What a week of ups and downs! I went from feeling fairly
confident about the results of the Advanced Lab
Diagnostics/Endocrinology midterm results to shock when I looked at
the results. Holy Cow! I've never studied so hard and felt
confident about a subject only to earn a score that was cause for a
bit of self-disappointment! Looking at my answers, I thought, "How
in the world could I answer that way?!?!"
Upon reviewing the exam with the class, our professor made the
point of stating this was a tough exam by design and endocrinology
is one of the toughest topics for both students and practicing
doctors. There are so many influences on the human
body--environmental and emotional stressors, sleep, diet, and
exercise--all of which can, over time, take a toll. The exam was
geared, both in the question portion, as well as the two cases, to
generate thought and come up with the single best answer. The cases
were quite general in nature with no specific complaint other than
fatigue or inability to sleep. We were required to look at the
small factors in each instance to help with the tests we would
order, our diagnosis and treatment plan, based upon the Therapeutic
Order of Naturopathic Medicine. Ultimately, our professor gave us
the advice that sometimes we learn more from our mistakes than we
do when we "ace" an exam. Did I mention that humility is a trait
that is well utilized in medical school? Lesson learned; that was a
hard "pill" to swallow though! (pun intended, hehe).
Well, immediately after I left Endo Class, I had my first
"head-to-toe" physical examination of a patient as a lab practical.
This practical examination was held in the teaching area of our
clinic. Here's the setup: Eight medical students in eight separate
examination rooms with a patient for each student and 45 minutes to
complete the exam. No professors are in the room as the physical
exam is monitored remotely via camera. We performed a head-to-toe
physical intake in a predetermined order on our patient as a
culmination of each of the regional examinations we learned to Week
8 of the trimester as well as those learned in previous classes.
This was a "show me what you know" sort of practical, followed by a
quick write-up of a randomly chosen (by the professor, of course)
portion of the exam you performed, along with any
During the exam, we could go back and complete any exams that we
might have forgotten or re-perform exams that we knew we could have
done better, as long as we were within our 45-minute window. While
some points could be deducted, the process was as much for learning
the entire procedure as well as for grading. This is the nice part
of the clinical studies portion of our curriculum. We are still
graded meticulously, and we continue to be taught even during our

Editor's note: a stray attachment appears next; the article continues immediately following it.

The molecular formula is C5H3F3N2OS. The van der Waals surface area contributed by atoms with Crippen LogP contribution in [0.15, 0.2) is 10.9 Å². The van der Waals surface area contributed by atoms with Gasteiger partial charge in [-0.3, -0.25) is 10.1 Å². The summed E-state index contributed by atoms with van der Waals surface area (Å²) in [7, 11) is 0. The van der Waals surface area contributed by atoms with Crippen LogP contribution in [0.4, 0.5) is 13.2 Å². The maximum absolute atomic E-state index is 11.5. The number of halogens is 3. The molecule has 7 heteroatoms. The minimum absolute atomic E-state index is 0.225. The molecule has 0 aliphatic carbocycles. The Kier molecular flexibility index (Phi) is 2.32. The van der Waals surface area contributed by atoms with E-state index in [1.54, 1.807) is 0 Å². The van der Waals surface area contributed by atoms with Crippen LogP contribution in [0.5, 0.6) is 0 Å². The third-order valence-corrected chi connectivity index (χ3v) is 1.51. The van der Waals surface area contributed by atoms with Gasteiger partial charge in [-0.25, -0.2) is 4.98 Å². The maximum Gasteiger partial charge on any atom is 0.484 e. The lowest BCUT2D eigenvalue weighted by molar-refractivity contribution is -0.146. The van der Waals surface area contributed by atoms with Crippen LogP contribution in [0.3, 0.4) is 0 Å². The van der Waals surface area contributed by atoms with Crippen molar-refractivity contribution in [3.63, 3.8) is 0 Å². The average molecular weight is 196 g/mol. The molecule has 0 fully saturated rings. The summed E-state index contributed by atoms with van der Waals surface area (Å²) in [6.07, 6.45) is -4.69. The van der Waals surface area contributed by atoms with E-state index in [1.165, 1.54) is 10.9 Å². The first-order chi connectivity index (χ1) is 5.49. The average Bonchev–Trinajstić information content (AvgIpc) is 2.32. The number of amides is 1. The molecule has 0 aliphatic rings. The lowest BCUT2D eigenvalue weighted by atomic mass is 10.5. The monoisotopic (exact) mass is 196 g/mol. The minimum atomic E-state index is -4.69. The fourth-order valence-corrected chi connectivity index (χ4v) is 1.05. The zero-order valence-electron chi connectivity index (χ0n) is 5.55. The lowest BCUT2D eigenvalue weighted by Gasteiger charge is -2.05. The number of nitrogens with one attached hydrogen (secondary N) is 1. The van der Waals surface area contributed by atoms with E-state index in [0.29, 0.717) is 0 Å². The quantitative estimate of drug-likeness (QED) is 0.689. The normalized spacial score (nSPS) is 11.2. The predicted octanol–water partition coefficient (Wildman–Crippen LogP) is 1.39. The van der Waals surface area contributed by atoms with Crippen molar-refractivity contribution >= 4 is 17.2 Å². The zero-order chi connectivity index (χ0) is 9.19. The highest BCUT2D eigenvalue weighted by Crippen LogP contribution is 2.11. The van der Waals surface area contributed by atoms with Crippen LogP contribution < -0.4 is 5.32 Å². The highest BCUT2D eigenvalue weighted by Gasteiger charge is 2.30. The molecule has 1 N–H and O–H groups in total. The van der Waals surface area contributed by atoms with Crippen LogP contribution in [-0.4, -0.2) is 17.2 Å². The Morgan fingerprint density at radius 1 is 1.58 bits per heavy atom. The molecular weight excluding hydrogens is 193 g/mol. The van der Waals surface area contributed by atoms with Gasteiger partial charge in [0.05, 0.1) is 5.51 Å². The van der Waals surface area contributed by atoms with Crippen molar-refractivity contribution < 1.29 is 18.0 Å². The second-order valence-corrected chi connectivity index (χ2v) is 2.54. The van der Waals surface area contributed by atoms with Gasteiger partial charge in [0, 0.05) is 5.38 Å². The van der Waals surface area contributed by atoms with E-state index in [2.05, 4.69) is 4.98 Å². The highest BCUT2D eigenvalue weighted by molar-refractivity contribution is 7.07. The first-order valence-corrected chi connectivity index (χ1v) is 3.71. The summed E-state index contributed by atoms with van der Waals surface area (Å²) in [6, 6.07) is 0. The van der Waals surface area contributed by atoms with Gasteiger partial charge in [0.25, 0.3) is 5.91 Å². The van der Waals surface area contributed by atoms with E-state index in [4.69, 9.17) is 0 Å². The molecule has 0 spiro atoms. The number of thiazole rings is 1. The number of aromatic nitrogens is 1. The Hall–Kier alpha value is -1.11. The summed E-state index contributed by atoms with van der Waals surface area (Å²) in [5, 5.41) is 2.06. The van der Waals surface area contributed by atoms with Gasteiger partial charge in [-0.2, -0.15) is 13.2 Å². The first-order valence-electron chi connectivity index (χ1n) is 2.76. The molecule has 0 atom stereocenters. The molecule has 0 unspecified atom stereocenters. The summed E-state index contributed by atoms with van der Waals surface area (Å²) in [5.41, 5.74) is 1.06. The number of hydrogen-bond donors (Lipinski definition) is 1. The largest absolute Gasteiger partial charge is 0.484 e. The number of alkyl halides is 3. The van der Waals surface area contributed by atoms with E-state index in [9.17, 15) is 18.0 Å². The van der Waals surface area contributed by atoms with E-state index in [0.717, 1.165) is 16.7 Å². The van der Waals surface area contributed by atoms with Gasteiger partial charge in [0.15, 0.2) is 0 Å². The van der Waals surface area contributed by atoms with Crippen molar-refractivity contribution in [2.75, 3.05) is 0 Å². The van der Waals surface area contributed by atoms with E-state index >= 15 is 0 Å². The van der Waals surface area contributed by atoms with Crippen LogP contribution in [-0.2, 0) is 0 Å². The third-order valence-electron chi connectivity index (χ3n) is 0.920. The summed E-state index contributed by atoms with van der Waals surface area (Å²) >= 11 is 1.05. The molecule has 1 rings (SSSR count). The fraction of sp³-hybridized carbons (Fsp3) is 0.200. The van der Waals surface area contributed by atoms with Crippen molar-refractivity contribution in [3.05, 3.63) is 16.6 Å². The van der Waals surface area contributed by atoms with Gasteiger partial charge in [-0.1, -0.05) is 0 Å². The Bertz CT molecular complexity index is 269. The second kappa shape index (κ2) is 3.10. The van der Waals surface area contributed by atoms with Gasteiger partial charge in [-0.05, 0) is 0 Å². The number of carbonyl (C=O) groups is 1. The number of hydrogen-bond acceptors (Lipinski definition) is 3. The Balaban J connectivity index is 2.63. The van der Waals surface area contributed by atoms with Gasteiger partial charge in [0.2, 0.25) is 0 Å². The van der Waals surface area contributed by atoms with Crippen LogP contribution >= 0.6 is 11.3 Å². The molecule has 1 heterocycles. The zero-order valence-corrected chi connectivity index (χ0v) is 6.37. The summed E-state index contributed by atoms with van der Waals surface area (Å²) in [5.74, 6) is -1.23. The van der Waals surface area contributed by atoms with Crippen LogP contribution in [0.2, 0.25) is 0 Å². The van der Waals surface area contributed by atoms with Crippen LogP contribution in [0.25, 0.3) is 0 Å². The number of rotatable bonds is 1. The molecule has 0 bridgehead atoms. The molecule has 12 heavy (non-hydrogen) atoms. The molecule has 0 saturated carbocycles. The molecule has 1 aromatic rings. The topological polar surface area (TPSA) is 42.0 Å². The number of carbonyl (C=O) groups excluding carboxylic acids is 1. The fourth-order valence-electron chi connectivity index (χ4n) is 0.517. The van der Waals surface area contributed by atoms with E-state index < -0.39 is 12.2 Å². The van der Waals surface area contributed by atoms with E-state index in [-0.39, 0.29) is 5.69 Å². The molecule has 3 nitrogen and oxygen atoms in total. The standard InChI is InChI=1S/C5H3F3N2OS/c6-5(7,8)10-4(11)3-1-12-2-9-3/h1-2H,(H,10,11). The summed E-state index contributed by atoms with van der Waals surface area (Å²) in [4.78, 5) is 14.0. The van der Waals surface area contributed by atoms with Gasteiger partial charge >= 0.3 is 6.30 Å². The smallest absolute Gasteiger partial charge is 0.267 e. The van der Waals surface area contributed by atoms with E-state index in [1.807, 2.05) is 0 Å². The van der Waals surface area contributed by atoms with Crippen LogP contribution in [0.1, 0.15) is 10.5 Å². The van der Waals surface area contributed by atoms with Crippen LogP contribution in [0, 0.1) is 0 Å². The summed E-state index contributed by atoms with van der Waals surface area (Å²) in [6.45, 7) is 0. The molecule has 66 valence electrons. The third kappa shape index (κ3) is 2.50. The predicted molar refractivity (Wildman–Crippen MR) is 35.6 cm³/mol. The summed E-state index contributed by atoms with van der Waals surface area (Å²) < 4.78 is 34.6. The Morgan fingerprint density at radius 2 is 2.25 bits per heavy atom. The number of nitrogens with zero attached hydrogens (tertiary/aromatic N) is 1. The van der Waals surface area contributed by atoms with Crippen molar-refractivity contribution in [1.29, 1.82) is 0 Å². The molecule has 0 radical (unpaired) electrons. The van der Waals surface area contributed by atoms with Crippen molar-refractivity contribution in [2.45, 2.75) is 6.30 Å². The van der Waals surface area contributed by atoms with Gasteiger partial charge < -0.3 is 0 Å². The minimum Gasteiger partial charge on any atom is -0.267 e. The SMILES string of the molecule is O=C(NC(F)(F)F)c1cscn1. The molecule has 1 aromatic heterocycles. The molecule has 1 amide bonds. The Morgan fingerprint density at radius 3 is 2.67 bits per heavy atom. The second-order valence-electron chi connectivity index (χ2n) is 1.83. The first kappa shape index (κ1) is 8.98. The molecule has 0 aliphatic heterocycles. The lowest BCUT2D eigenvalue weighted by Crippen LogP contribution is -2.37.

lab practicals. So, back to the practical. The teaching portion of
the clinic was still pretty warm from a power loss (and subsequent
loss of air conditioning) during perhaps the hottest days
Chicagoland has seen in years! Some are saying we are in a heat
wave, but again, I'm from the South and this is normal weather for
me. I'm in a shirt and tie with a patient in a gown for a physical.
I'm trying to keep my cool, but remember, I just came out of some
disappointing news on a previous exam; I'm now setting up and
performing the absolute first 'scrutinized' physical exam of my
medical career and starting to sweat buckets. What did I do?
Stuffed my pockets full of tissues, offered some to the patient to
keep him comfy, and in between different steps of the exam, I
completed the "time honored forehead swipe" that one sees performed
by docs on just about every TV show from the early days of the tube
until Grey's Anatomy! The patient ended up being very happy; I was
OK, though a bit dehydrated after completing the physical exam; and
I think the professors were OK with my performance. A nice boost
after a bit of a dip just a few minutes before.
I suppose this is the "take away lesson" this week. Don't get
too dejected if an exam doesn't go perfectly; stay steady and be
prepared for the next exam. Despite all the preparation, study,
memorizing, theorizing, and compartmentalizing, one can have a bad
moment, hour or day. Those tough moments are only in that
particular window of time. As I sat here by Janse pond writing this
entry, I was fortunate enough to have three friends sit and chat
with me on a beautiful afternoon. This was a good time. I'm
thankful for both and hopefully learn from each moment, whether
good or bad.
Knee High by the 4th of July!
Regarding the 4th of July (Independence Day),
I'm thankful for the founding fathers' courage to draft and sign
the Declaration of Independence. That first step provided the
foundation for our great nation and the optimism that I believe
still exists enough for people to continue to desire to immigrate
to the U.S., plant their roots, and live out their destiny as they
Now, for the "knee high" reference. Around here in Illinois, the
saying goes for corn, "knee high by the 4th of July."
Check the picture! July 6th and our corn is well
over 6 feet tall! Can you find me? Now granted, this is a variety
of heirloom corn called Southern Gentleman, appropriate, that is
best suited to the hot, humid weather of the southern United
States. I'm not sure if my roomie and I have green thumbs or we
have simply been fortunate (and lucky) enough that we planted this
corn during the hottest summer on record in Northern Illinois! I am
grateful that nature has smiled upon our garden though. See if you
can find me in the photo!